Rice Husks Could Contribute to High Performance Batteries

Author:Energy Harvesting Journal     Source:Energy Harvesting Journal     Click:332     Publish time:2013/8/2 11:01:04

A team of researchers from several Korean universities have discovered a way of converting silica from rice husks into silicon for use in high performance lithium ion batteries. Their research was published in the Proceedings of the National Academy of Sciences.

The rice husk is the outer covering of a rice kernel which protects the inner ingredients from external attack by insects and bacteria. To perform this function while ventilating air and moisture, rice plants have developed unique nanoporous silica layers in their husks through years of natural evolution. Despite the massive amount of annual production near 108 tons worldwide, so far rice husks have been recycled only for low-value agricultural items. In an effort to recycle rice husks for high-value applications, the team converted the silica to silicon to use it for high-capacity lithium battery anodes. Taking advantage of the interconnected nanoporous structure naturally existing in rice husks, the converted silicon exhibits excellent electrochemical performance as a lithium battery anode, suggesting that rice husks can be a massive resource for use in high-capacity lithium battery negative electrodes.

The researchers, led by Jang Wook Choi, extracted pure silicon from rice husk silica by adding acid and heat to remove metallic impurities and organic components and then using magnesium to reduce the silica to silicon. This treatment preserved the three-dimensional porous nanostructure of the rice husk. They then coated this silicon with carbon and used it in anodes in lithium coin cells. Silica comprises between 15 and 20 percent of a rice husk's weight.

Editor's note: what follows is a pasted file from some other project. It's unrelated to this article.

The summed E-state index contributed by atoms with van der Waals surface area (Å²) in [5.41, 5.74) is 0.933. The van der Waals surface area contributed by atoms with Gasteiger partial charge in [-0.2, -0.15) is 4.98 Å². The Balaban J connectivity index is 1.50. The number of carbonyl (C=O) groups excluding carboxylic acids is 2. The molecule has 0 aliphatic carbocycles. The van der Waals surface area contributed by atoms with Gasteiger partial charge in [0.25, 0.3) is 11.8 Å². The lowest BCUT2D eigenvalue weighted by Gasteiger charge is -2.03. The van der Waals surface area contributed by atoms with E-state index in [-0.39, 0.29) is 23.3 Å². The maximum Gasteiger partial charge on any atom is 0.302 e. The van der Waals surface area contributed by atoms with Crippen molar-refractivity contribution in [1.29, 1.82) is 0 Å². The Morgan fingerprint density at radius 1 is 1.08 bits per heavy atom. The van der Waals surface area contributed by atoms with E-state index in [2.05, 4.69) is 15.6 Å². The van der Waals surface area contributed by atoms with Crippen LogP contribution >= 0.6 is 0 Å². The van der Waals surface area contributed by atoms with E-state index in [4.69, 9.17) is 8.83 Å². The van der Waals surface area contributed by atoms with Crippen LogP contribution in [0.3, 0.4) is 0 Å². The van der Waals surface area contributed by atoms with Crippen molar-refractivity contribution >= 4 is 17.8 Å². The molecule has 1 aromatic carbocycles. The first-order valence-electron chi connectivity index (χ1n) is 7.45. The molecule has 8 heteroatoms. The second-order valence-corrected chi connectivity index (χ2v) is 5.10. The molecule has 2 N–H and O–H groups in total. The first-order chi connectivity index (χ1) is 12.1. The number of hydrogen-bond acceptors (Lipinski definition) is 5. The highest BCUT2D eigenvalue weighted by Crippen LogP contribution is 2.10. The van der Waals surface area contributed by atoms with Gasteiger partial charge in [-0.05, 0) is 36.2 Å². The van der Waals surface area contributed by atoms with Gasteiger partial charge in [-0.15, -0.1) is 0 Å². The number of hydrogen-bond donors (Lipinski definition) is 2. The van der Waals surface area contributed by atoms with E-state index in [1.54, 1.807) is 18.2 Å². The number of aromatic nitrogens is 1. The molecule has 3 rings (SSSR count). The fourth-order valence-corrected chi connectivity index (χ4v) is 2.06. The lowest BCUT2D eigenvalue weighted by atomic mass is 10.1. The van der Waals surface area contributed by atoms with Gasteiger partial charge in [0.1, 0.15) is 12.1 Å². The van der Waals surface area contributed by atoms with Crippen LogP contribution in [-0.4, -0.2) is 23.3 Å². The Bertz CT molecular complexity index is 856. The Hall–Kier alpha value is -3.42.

Choi's team found that these anodes were more efficient than anodes made with silicon alloys. The anodes made from rice husk silicon had high coulombic efficiency and excellent discharge capacity retention, which the team attributed to the interconnected porous structure of the silicon enabling the formation of stable solid electrolyte interfaces (SEIs). In comparison, anodes made from silicon alloys suffer from capacity fading because their high volume change, which can reach 300%, causes the alloys to fracture and unstable SEIs to form.

The researchers suggest that silicon extracted from rice husks could help meet the increasing demand for silicon in batteries used to run portable electronic devices and hybrid electric vehicles. This would allow a waste product from one of the world's most popular crops to contribute to the development of advanced technologies.


Keywords:Rice Husks Could Contribute to High Performance Batteries
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